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The gallery is famous for its prisons and for Michelangelo's 'David', in the late 800's moved to a gallery appropriately suited for the statue.

It also preserves paintings between the 200's and 500's and plaster cast collections respectively done by Lorenzo Bartolini and Luigi Pampaloni, and a collection of Russian Icons.

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The Accademia Gallery

Located in the heart of the city, the Accademia Gallery hosts examples of paintings and sculptures by the great 14th and 15th century masters who made Florence the capital of art.


Founded in 1784 upon Grand Duke Leopoldo of Lorena's decree, La Galleria dell'Accademia was created to host a collection of antique and modern paintings and sculptures so the students of the nearby Accademia di Belle Arti could pursue their studies in the light of these great masterworks.
The Accademia Gallery is situated in parts of the former convent San Niccolò in Cafaggio and the hospice of San Matteo.


In 1873 Michelangelo's David was transferred here to save it from the erosion of time and weather.
In 1882 Michelangelo's masterpiece found its position in the Tribuna del David specially created by Emilio de' Fabris.


Through time the Accademia Gallery became famous for its collection of sculptures by Michelangelo.
The collection is enriched by paintings and sculptures by other artists who made Florence one of the most important capitals of art.
Around 1980, a Gipsoteca (collection of sculptures), located in the Salone dell'Ottocento (19th century hall), was added to the Accademia Gallery.
The Accademia Gallery is situated on two floors of which the ground floor is certainly the most famous and admired.


The Accademia Gallery visit begins with the Sala dell'Anticolosso, where the gesso original of The Rape of the Sabines (1582) by Giambologna is placed.
Some paintings such as Christ of Pity by Andrea del Sarto and the Deposition of the Cross by Filippo Lippi can be seen here.
From here you reach the Galleria dei Prigioni, a corridor that hosts a series of incomplete sculptures by Michelangelo.
The visitor is invited to experience the emotional impact of these sculptures that seemingly burst forth from the stone, liberated by the hand of the great artist.
Among these sculptures note the famous Pietà da Palestrina, which arrived at the Accademia Gallery in 1940.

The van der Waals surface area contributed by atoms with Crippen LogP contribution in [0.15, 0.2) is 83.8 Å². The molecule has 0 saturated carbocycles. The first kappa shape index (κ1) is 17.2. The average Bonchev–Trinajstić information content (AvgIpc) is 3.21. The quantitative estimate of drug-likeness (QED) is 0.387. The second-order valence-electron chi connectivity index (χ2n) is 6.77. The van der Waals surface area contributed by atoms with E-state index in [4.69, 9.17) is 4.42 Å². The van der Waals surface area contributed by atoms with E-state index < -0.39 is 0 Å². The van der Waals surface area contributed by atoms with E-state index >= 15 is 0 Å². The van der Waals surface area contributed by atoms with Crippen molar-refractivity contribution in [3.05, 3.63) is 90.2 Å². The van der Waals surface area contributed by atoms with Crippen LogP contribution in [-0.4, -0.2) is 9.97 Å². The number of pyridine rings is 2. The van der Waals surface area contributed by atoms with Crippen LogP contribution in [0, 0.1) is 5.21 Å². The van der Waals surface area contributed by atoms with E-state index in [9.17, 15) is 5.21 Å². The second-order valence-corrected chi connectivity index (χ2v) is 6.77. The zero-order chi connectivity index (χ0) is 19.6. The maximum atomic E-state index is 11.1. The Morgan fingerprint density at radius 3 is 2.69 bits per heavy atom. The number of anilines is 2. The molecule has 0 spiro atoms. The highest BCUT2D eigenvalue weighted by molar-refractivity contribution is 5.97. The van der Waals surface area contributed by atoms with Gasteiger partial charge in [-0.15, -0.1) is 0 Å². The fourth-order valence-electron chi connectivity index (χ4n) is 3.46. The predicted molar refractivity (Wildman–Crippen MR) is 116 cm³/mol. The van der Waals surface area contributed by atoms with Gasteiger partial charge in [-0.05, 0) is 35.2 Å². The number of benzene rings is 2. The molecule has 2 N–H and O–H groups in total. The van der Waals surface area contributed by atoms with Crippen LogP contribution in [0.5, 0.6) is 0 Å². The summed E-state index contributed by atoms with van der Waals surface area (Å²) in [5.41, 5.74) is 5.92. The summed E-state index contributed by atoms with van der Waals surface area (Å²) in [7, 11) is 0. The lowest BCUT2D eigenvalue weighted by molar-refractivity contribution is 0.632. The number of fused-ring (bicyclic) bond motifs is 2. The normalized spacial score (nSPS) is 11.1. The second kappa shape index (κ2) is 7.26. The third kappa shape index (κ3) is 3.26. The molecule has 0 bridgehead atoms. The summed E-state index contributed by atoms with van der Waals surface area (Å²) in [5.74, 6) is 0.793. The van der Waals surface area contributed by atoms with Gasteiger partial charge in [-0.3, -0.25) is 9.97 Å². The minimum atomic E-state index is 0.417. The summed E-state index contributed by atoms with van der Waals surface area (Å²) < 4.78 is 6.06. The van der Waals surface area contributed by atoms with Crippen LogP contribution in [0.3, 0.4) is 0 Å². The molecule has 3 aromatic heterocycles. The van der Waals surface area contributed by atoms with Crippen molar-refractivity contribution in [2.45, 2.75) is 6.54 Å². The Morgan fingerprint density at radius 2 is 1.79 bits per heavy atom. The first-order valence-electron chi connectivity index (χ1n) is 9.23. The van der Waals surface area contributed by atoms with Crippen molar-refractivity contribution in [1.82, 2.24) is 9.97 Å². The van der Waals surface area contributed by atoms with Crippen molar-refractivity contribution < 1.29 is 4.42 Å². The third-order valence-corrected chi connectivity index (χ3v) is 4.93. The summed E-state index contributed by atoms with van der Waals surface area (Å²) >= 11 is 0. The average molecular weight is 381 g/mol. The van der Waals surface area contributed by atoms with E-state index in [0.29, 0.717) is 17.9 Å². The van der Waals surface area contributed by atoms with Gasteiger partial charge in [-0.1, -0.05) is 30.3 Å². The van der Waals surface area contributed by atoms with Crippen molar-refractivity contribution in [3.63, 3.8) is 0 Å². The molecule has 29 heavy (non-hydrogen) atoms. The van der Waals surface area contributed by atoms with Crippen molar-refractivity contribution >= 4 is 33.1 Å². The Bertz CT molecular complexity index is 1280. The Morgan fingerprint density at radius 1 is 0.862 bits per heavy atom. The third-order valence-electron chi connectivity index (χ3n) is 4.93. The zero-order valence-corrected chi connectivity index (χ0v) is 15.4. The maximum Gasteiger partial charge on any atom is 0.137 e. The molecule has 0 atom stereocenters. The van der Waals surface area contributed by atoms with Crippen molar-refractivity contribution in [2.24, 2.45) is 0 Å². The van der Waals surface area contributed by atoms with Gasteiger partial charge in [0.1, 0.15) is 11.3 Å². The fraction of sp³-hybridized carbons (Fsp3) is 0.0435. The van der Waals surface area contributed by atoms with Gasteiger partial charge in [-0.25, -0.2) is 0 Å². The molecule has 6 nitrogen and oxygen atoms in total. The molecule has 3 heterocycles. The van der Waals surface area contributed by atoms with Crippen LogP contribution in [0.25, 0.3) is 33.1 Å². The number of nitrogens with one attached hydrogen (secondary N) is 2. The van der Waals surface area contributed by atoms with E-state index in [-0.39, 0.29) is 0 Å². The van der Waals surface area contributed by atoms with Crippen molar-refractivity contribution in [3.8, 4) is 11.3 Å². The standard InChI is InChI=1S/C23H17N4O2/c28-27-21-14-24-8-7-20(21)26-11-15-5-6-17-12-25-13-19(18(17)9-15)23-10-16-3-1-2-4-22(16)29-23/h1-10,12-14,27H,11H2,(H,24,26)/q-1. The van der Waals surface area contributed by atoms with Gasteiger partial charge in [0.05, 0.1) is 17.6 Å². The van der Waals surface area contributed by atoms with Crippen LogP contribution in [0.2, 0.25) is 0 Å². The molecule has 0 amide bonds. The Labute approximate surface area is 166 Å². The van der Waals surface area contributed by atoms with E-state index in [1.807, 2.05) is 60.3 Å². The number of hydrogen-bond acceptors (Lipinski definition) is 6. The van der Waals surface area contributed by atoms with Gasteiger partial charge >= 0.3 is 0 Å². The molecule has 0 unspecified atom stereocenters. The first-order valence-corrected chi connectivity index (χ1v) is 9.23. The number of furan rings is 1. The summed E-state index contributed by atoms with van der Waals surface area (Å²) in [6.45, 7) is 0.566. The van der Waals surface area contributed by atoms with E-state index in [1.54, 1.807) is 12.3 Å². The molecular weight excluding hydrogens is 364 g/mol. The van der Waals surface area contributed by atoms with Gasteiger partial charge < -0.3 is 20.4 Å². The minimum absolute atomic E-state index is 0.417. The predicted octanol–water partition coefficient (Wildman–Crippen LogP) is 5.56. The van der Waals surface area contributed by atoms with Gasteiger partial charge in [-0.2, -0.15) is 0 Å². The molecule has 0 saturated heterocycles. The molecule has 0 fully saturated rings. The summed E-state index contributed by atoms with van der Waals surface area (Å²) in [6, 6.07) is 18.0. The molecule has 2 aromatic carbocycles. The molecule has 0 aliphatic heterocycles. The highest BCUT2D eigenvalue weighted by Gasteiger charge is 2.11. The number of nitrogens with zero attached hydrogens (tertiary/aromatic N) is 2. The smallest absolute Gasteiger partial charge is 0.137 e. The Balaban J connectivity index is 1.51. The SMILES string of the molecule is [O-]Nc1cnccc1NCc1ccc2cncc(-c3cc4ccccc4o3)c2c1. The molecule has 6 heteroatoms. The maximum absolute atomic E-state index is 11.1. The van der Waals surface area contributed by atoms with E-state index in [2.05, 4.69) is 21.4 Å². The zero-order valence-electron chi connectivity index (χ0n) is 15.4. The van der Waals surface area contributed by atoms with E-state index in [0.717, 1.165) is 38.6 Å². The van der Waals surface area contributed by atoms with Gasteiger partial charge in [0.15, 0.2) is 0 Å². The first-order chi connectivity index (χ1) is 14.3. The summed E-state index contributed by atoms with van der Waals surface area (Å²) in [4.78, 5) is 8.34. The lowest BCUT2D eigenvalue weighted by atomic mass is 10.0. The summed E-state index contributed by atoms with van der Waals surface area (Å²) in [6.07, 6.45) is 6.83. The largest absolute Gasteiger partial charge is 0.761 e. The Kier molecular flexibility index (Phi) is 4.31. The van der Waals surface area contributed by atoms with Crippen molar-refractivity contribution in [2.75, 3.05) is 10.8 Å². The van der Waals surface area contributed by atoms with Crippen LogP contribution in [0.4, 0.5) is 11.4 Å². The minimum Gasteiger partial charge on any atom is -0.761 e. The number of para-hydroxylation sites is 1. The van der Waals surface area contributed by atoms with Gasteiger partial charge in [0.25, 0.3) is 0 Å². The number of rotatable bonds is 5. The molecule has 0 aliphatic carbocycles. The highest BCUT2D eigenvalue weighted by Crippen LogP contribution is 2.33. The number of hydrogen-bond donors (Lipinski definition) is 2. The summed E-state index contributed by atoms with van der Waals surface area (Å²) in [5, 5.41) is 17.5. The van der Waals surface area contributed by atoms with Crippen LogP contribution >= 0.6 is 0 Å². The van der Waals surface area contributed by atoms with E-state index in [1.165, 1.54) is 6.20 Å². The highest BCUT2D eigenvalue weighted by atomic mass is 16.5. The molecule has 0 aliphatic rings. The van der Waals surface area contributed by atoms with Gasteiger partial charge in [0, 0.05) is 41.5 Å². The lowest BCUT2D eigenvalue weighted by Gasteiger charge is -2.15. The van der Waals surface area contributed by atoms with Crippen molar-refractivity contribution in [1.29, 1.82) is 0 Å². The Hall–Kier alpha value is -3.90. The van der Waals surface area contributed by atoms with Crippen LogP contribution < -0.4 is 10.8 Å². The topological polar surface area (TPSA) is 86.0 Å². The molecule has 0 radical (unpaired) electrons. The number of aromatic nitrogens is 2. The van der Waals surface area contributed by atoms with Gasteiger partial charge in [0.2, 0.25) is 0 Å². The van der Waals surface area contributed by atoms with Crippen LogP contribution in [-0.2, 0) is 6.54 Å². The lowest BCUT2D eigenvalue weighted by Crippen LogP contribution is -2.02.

The artwork seems disproportionate in its dimensions, so much so that the ascription to Michelangelo is questioned by some.


At the end of the gallery reigns supreme Michelangelo's David.
Commissioned in 1501 by the Florentine Republic, Michelangelo's statue was first placed in the Piazza della Signoria, in front of the Palazzo Vecchio, as a symbol of liberty.
The David represents the young biblical hero in the moment he gathers his powers to defeat the giant Goliath.
Michelangelo, who at the time was just 25 years of age was paid 400 scudi for this work of art.
He used a marble block already reduced to poor condition by other artists.
From this marble came one of the greatest masterpieces of civilization, a representation of the Renaissance ideal of the free man, maker of his own destiny.


Examples of 16th century Florentine art are placed in the two lateral wings of the tribune
religious paintings such as the Disputa sull'Immacolata Concezione (The Dispute of the Immaculate Conception) by Carlo Portelli.
At the end of the left wing of the tribune of Michelangelo's David is the Gipsoteca dedicated to Lorenzo Bartolini (1777- 1850), in the Salone dell'Ottocento (19th century hall).
The galleria dei gessi was opened to the public in 1985.
Revealing the portraitist Bartolini's great skill are about 300 busts representing the Florentine upper middle class.
The mythological theme is richly and beautifully illustrated
Voto dell'Innocenza (The Vote of Innocence), Venus, and others.


The ground-floor visit ends with the Sale Bizantine (Byzantine Halls) where examples of 14th century Florentine painting are gathered.
As you enter the first of the three halls, L'Albero della Vita (The Tree of Life) by Pacino di Bonaguida draws your attention.
It is an illustration of Bonaventura's literary text Lignum Vitae, retelling scenes of the life of Jesus and stories from the Genesis.
In the second hall the Formelle (panels) painted by Taddeo Gaddi around 1330 to decorate the reliquary shrine of the Basilica of Santa Croce.
The final hall is dedicated to Andrea, Nardo and Jacopo di Cione, the three Orcagna brothers, whose sacred paintings are expressions of the Florentine 14th century.


The four halls of the second floor were opened to the public in 1985.
The first of them hosts the paintings by Giovanni da Milano and by other Florentine painters.
In the second hall, examples of paintings from the second half of the 14th century are gathered including the bright and somber colors of Andrea Orcagna.
The third hall hosts a selection of art works by Lorenzo Monaco (1370-1423), famous painter and miniaturist.
The fourth and last hall gathers examples of Florentine late-Gothic paintings through the illustrations of Lorenzo Monaco and of the International Gothic with Gherardo Starnina and other contemporaries.

Michelangelo's timeless David - at a time that's right for you

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